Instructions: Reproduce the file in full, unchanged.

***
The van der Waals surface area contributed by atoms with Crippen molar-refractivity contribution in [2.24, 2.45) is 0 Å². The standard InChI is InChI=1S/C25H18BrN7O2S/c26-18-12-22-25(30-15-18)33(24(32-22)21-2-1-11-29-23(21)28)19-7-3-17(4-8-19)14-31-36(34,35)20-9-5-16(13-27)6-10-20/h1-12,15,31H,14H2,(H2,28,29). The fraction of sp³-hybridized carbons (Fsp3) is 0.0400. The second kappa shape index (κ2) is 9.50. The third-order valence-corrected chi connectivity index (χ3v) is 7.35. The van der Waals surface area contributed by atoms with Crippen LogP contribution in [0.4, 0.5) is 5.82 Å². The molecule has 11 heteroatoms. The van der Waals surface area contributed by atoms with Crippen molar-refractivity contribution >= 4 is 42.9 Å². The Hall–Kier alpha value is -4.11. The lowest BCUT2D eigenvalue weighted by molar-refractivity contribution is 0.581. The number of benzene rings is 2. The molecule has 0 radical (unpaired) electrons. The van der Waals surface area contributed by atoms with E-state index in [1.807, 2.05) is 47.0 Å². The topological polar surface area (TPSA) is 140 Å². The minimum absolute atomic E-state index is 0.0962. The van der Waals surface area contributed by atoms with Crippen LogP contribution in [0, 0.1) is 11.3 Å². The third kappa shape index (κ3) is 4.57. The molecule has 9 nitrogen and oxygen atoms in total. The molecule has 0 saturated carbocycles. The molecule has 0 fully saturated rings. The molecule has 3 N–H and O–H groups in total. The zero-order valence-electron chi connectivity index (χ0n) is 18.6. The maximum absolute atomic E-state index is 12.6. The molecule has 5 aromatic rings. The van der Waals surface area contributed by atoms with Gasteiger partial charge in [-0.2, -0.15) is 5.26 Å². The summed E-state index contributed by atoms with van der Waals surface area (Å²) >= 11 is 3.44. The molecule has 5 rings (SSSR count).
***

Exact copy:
The van der Waals surface area contributed by atoms with Crippen molar-refractivity contribution in [2.24, 2.45) is 0 Å². The standard InChI is InChI=1S/C25H18BrN7O2S/c26-18-12-22-25(30-15-18)33(24(32-22)21-2-1-11-29-23(21)28)19-7-3-17(4-8-19)14-31-36(34,35)20-9-5-16(13-27)6-10-20/h1-12,15,31H,14H2,(H2,28,29). The fraction of sp³-hybridized carbons (Fsp3) is 0.0400. The second kappa shape index (κ2) is 9.50. The third-order valence-corrected chi connectivity index (χ3v) is 7.35. The van der Waals surface area contributed by atoms with Crippen LogP contribution in [0.4, 0.5) is 5.82 Å². The molecule has 11 heteroatoms. The van der Waals surface area contributed by atoms with Crippen molar-refractivity contribution >= 4 is 42.9 Å². The Hall–Kier alpha value is -4.11. The lowest BCUT2D eigenvalue weighted by molar-refractivity contribution is 0.581. The number of benzene rings is 2. The molecule has 0 radical (unpaired) electrons. The van der Waals surface area contributed by atoms with E-state index in [1.807, 2.05) is 47.0 Å². The topological polar surface area (TPSA) is 140 Å². The minimum absolute atomic E-state index is 0.0962. The van der Waals surface area contributed by atoms with Crippen LogP contribution in [0, 0.1) is 11.3 Å². The third kappa shape index (κ3) is 4.57. The molecule has 9 nitrogen and oxygen atoms in total. The molecule has 0 saturated carbocycles. The molecule has 0 fully saturated rings. The molecule has 3 N–H and O–H groups in total. The zero-order valence-electron chi connectivity index (χ0n) is 18.6. The maximum absolute atomic E-state index is 12.6. The molecule has 5 aromatic rings. The van der Waals surface area contributed by atoms with Gasteiger partial charge in [-0.2, -0.15) is 5.26 Å². The summed E-state index contributed by atoms with van der Waals surface area (Å²) >= 11 is 3.44. The molecule has 5 rings (SSSR count).